4. Add a bleach-free, mild clothing detergent to the tray and set the machine on a cool wash. Some washing machines will have a cool cycle, however, you can also wash linen at 30 degrees to prevent shrinking.

Washing linen by hand:

1. Turn your linen item inside out to prevent damaging the outer surface. 
2. Fill a clean bowl or your sink with warm water. 
3. Add a small amount of mild detergent and agitate the water to create suds.
4. Place your linen garment into the water and submerge it fully.
5. Gently move your garment around the soapy water, taking care not to wring or stretch the material.
6. Carefully squeeze the fabric together to remove excess water.
7. Empty your bowl or sink and fill it with fresh water.
8. Rinse your linen garment so remove all soapy residue.

How to dry linen

Linen is relatively easy to clean as it is thicker and sturdier than other natural fibres. However, it can be difficult to keep it from wrinkling as it lacks elasticity. To prevent linen from creasing, it must be hung up to dry as soon as you have washed it. 

Here are some additional tips for drying linen:

  • The most economical way to dry your linen is to let it air dry, as it avoids unnecessary electricity usage. Once the garment has been washed, shake out the item to remove any creases and then hang dry. 
  • Drying your white linens in direct sunlight can help to keep them bright, but it can cause darker colours to fade.
  • Linen dries quickly, so there is often little need to tumble dry it. However, if you prefer the feel of machine-dried fabrics, always set your tumble dryer on a low heat. High heat can cause your linen garments to shrink. Before they are completely dry, remove them from the dryer and finish the drying process by air drying to prevent the fabric from becoming stiff.

How to iron linen

Ironing linen is a matter of personal preference as many people prefer its effortless and lived-in appearance that it is known for. 

However, if you favour a crisp finish or your linen has deep creases that you would like to remove, we recommend:

  • Using a medium-hot temperature with the steam setting.
  • It is also best to do this when your linen is still slightly damp from washing before it has completely dried. This will help to prevent the fabric from becoming hard and aids in eliminating creases. 
  • If your linen has dried before you can iron it, spray your garment with some water to add moisture to the fibres first.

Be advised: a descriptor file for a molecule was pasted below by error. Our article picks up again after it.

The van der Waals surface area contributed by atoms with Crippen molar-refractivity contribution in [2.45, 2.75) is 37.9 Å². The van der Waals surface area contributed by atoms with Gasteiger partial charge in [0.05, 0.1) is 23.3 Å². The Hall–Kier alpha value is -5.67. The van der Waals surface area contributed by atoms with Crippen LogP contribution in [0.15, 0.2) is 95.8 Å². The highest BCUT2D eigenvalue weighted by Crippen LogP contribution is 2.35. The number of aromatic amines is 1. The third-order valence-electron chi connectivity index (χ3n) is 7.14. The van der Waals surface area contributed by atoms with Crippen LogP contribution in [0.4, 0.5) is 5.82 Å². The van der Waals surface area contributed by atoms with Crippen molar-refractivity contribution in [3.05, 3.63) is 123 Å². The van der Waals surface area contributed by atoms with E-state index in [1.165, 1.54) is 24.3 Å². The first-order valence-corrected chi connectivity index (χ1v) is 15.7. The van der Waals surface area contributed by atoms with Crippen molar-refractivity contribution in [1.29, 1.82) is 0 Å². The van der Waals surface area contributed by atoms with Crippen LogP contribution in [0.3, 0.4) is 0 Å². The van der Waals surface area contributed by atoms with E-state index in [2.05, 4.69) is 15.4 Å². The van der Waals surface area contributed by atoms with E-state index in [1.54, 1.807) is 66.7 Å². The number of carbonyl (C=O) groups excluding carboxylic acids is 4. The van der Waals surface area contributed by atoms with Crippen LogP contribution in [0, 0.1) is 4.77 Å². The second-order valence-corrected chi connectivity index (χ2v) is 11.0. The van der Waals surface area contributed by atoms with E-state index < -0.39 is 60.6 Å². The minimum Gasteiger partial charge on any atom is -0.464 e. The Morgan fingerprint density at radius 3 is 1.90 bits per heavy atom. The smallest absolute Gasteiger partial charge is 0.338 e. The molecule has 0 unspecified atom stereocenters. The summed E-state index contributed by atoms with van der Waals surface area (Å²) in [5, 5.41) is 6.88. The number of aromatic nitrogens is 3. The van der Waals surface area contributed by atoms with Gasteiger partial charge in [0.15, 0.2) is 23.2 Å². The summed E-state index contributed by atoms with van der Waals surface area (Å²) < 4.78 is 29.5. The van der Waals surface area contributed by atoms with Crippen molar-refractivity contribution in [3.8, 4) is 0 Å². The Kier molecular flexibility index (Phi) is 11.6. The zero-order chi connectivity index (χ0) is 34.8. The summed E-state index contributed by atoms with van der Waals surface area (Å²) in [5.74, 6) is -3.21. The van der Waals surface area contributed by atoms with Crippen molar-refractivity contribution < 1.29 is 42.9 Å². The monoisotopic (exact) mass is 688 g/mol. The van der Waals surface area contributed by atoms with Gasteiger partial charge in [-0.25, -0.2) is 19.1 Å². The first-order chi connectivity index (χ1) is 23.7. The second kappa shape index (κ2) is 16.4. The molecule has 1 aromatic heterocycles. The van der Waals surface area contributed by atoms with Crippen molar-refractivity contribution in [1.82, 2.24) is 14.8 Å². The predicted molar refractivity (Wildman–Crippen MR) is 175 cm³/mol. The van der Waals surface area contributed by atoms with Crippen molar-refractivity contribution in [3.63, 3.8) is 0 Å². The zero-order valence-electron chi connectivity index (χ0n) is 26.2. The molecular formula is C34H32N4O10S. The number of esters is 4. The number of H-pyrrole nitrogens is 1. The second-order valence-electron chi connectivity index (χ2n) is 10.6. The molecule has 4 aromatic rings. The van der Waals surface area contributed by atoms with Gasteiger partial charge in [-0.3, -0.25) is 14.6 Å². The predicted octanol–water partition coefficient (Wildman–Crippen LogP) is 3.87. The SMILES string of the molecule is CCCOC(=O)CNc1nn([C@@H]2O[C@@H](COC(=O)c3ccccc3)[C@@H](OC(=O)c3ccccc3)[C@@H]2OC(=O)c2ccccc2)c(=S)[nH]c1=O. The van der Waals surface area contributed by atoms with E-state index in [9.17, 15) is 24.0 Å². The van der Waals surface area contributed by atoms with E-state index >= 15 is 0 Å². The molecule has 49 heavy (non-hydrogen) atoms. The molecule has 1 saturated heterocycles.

How to soften linen

Newer linen garments can feel scratchy as the flax fibres may still be rough and stiff. This is often the case with items that haven’t been washed often. Here are some tips for how to soften your linen clothes:

  1. 1. Launder your linen
  3. Washing your linen garments is the most effective and natural way to help them lose their stiff feel. This is because the water encourages the linen fibres to become more flexible, removing some of its rigidness. Laundering linen clothing over time will naturally make it softer.
  5. While other natural fibres can become worn and more prone to damage when washed frequently, linen is supremely durable and is less likely to become threadbare.
  7. 2. Use white vinegar
  9. Waiting for your linen items to soften by frequent washing may not be the fastest or most practical option, but there are certain household essentials that you can use to speed up the process.
  11. A popular method for softening linen is to use a small amount of white vinegar when washing your garments. White vinegar is well known for its non-toxic nature and powerful cleaning abilities, making it an effective option. 
  13. Add ½ a cup of white vinegar and ½ a cup of water to your wash in place of laundry detergent. The vinegar can eliminate chemicals and strip residual detergent from the flax fibres, which may be causing them to feel coarse.
  15. 3. Add baking soda to your washes
  17. Similarly, adding baking soda to your linen wash can encourage the flax fibres to soften. Baking soda has a high pH level and helps to regulate water by balancing out its acidic and alkaline properties. 
  19. To soften linen using baking soda, add ½ a cup to your wash in place of fabric softener.
  21. 4. Iron linen clothing
  23. The heat and pressure created when ironing linen can help to smooth and soften the flax fibres. Always ensure your linen clothing is slightly damp and set to the steam setting for the best results.

How to store linen

As with many other natural fibres, like merino wool or cashmere, you should always store linen once it is clean and completely dry. Otherwise, damp fabric that’s stored in a cupboard with poor air circulation can be susceptible to mould and mildew. 

Let your linen clothing breathe by keeping it in a cool, dry, and well-ventilated area. Avoid keeping it in plastic bags or cardboard boxes. If hanging in a wardrobe, opt for sturdy wooden hangers in favour of wire ones, as they can cause linen to crease more easily.

Enjoy the luxurious and effortless appeal of linen with The House of Bruar

With its lived-in yet luxurious look, linen is a stylish and practical fabric that belongs in any warm-weather wardrobe. 

Explore cotton and more knitwear options with us today.